Industry superannuation funds have good reason to pursue the establishment of solid relationships with reputable financial planners, according to Lonsec Fiscal Holdings joint chief executive, Nathan MacPhee.
MacPhee provided the SuperRatings Day of Confrontation with data suggesting the number of advisers currently working in the not for profit sector would simply not be adequate to meet the level of demand.
Discussing the issue on a panel which included Industry Super Australia chief executive, David Whiteley and Financial Planning Association chief executive, Mark Rantall, MacPhee said he believed there were would commercial reasons for many of the old animosities between financial planners and industry funds to be put to one side.
In doing so, he pointed out the degree to which many industry funds appeared to be ill-equipped to deal with financial planners, including how few actually had a dedicated web site available for third party financial planners and how few had a capacity to provide advisers with access to client reports.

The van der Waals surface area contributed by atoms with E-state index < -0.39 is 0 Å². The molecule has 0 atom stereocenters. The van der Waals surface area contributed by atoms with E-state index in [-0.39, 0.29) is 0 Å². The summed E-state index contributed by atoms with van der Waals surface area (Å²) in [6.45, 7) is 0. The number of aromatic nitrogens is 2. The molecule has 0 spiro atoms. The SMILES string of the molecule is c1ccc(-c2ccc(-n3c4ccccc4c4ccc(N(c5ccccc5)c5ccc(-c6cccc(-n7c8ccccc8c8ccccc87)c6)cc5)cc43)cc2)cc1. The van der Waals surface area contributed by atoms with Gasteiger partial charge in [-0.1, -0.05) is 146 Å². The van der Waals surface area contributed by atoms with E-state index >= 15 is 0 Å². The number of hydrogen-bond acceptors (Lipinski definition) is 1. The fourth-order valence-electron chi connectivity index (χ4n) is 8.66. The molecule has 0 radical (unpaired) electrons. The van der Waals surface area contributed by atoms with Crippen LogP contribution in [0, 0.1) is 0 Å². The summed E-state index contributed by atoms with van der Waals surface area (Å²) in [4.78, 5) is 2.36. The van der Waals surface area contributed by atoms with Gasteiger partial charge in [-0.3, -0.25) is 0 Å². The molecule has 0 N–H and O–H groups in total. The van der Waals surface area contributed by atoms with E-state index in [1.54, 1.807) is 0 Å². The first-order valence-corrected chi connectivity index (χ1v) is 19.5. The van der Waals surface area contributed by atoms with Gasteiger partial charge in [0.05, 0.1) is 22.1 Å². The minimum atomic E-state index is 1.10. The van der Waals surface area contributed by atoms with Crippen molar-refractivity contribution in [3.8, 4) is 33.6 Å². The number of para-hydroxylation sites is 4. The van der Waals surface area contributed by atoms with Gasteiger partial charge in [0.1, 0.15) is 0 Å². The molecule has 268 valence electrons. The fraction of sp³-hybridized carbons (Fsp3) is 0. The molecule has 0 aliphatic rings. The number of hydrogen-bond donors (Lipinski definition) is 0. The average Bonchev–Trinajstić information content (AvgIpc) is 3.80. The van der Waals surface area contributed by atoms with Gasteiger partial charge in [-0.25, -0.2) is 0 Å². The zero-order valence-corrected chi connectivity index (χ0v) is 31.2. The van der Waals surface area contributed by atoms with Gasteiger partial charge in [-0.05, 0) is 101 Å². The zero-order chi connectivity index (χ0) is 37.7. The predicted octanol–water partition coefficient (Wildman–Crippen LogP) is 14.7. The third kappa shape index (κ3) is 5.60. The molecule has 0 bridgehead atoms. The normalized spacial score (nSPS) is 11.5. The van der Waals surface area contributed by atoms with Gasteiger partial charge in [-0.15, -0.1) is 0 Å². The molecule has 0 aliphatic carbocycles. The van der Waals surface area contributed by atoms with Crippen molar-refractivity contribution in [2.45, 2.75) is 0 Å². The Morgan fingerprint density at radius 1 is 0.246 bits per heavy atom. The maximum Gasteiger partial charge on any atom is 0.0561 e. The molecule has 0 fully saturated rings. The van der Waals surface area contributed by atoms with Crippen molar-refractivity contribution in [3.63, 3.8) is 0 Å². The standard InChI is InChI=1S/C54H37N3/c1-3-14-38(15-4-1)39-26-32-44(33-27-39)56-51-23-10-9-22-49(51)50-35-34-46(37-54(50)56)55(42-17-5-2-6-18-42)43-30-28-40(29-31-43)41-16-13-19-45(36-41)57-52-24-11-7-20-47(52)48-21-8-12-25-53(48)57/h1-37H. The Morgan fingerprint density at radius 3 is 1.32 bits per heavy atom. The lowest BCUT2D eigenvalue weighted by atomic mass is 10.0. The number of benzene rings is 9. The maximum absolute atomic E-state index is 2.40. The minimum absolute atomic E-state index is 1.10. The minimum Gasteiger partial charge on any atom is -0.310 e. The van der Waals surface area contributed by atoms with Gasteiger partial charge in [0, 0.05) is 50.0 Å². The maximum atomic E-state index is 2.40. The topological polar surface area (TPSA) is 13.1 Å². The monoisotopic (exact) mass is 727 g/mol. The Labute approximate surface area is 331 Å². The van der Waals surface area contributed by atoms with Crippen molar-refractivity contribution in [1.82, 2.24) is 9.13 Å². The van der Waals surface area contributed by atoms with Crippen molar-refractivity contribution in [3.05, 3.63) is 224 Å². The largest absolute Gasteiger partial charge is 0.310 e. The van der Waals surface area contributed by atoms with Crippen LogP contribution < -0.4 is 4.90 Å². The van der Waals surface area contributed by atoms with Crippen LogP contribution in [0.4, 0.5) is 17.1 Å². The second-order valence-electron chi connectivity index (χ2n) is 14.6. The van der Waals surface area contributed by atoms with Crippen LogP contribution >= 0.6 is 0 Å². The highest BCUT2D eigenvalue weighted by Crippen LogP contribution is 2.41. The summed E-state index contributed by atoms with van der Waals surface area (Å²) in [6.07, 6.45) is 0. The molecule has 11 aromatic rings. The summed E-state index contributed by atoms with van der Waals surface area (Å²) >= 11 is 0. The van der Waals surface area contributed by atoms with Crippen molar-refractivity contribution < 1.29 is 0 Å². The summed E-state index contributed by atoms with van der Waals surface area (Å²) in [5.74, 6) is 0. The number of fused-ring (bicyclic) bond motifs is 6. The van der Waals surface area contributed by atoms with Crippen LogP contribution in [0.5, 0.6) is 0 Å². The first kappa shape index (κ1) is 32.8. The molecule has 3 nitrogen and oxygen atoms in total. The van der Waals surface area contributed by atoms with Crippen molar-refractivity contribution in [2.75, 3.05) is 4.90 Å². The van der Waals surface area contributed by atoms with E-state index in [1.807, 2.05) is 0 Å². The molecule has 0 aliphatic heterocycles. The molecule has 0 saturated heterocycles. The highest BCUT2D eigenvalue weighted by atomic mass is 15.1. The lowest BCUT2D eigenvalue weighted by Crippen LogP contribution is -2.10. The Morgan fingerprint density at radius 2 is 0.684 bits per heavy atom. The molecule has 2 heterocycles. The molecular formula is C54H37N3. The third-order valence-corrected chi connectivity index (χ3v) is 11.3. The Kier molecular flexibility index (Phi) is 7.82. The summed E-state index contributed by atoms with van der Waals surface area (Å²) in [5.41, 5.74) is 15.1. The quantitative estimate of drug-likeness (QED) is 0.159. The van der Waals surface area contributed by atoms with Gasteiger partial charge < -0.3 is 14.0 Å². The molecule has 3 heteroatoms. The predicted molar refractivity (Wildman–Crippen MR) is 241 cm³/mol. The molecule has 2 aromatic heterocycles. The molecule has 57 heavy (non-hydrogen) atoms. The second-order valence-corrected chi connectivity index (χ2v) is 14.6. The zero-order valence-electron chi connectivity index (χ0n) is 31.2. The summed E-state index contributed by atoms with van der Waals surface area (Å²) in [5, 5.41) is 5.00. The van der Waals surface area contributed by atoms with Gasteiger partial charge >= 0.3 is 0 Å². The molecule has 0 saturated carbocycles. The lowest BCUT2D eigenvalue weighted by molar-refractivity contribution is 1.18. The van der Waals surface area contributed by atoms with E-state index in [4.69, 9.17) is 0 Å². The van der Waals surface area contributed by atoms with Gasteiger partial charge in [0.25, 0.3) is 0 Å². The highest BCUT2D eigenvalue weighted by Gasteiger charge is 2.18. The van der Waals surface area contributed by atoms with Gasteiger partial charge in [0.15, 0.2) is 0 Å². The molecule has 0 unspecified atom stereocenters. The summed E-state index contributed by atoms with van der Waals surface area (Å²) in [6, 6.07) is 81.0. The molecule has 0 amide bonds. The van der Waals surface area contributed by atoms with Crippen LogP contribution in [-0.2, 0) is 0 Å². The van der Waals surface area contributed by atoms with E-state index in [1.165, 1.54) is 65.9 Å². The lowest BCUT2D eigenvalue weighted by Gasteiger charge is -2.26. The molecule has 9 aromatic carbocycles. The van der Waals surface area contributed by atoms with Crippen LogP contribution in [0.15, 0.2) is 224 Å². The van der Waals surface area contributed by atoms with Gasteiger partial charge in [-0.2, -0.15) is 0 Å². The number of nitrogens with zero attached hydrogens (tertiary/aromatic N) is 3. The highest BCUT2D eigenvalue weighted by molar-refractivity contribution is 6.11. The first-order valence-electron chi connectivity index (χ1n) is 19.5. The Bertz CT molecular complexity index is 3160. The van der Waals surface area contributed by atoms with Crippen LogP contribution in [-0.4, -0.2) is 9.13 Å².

The data showed that only around 20 per cent of not for profit funds allowed third party financial advisers to transact on behalf of members, and that fewer still had a dedicated servicing team for financial advisers.
Perhaps most remarkable of all, the analysis provided by MacPhee showed that almost no not for profit funds provided data fees to financial planning software compared to around 80 per cent of retail superannuation entities.
Rantall pointed out the capacity which existed for financial planners to meet the needs of industry funds and exampled the FPA's arrangements with Cbus as a model which could be utilised going forward.